When Karolyi defected to the U.S., he was already the World's Most Famous Gymnastics Coach. He had grown up in Transylvania, working the family farm and hunting and fishing in the rugged mountains around his home. A talented athlete—he was a heavyweight boxer and a junior national champion in the hammer throw—Karolyi enrolled in the five-year Physical Education University in Bucharest. There, at the age of 18, he flunked a required gymnastics course. Determined to make up for the failure, Karolyi devoted himself to learning the sport. He did well enough to make the college team—and well enough to win the affection of a fellow gymnast named Martha Eross. In 1963 they married and together started a small gymnastics school in Vulcan, a tiny coal-mining town in northern Romania. A few years later Karolyi found his prize pupil, a skinny dark-eyed kindergartner named Nadia Comaneci.
At Montreal in '76, Comaneci made gymnastics and Olympic history by scoring the first perfect 10 on her way to the all-around gold medal. Suddenly Karolyi's success was Romania's success, a glorious product of the government's system. The authorities, says Karolyi, began interfering with his program. They had the girls—his girls!—traveling and making propaganda appearances. To Karolyi it was all a disruption in training. When he protested, he was threatened with removal from the national team. Comaneci was transferred to another gym, in Bucharest, and Karolyi's funding was cut. "All of a sudden they forget everything I do," he says. "I am 'controversial.' " Discouraged, Karolyi considered leaving competitive coaching.
The breaking point came in March '81, during an exhibition tour of the U.S. by the Romanian team. Secret police accompanied the delegation, clumsily disguised as masseurs and journalists, and Karolyi found himself under increasing pressure to toe the party line. The leader of the Romanian gymnastics federation, Nicolai Vieru, made it clear to Karolyi that the coach was suspected of intending to defect. Fearful of reprisals upon their return to Romania, Bela and Martha did just that. On the last day of the tour, March 29, accompanied by team choreographer Geza Pozsar, they walked out of their hotel and disappeared into the crowded streets of New York City. It was the beginning of a wrenching odyssey.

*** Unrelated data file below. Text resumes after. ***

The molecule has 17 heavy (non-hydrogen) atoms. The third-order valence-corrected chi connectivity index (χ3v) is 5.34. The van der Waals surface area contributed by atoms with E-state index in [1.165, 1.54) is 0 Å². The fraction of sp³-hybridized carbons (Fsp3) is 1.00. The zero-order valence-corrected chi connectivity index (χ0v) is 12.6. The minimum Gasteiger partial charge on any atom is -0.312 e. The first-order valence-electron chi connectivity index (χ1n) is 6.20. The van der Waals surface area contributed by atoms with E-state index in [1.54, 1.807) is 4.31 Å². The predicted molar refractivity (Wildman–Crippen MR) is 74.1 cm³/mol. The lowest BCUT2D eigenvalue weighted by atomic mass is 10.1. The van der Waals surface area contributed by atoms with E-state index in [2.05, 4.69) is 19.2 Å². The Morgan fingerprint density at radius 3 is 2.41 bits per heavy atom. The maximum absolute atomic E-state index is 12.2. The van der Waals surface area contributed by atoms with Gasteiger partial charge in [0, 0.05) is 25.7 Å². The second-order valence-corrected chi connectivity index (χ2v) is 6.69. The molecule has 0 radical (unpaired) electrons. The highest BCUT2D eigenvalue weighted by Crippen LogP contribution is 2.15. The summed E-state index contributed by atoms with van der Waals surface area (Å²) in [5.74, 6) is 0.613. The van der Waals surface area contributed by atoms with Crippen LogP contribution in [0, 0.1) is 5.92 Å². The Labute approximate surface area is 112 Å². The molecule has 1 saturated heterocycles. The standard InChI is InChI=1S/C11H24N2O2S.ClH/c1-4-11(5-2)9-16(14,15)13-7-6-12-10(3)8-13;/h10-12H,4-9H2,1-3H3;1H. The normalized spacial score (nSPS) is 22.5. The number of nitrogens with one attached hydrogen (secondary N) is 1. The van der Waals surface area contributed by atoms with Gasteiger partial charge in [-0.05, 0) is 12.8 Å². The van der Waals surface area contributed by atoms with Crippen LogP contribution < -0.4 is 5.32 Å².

"We just decide, suddenly," says Karolyi. "We haven't been prepared. We had not saved any money. We had even bought a big stuffed bear to bring home to Andrea." Andrea, their seven-year-old daughter, had stayed behind in Romania with an aunt, and now Bela and Martha had no way of contacting her. They carried her bear with them into the street.
With two suitcases and $360 between them, the Karolyis took refuge in a one-room Manhattan apartment belonging to Martha's aunt. Though at the time Bela spoke six languages, none of them was English, and his visits to the immigration office were nightmares in miscommunication. "I tried German first, then Spanish and Italian, but nothing worked," says Karolyi. "People were rude and ignorant. Nothing I could do was right."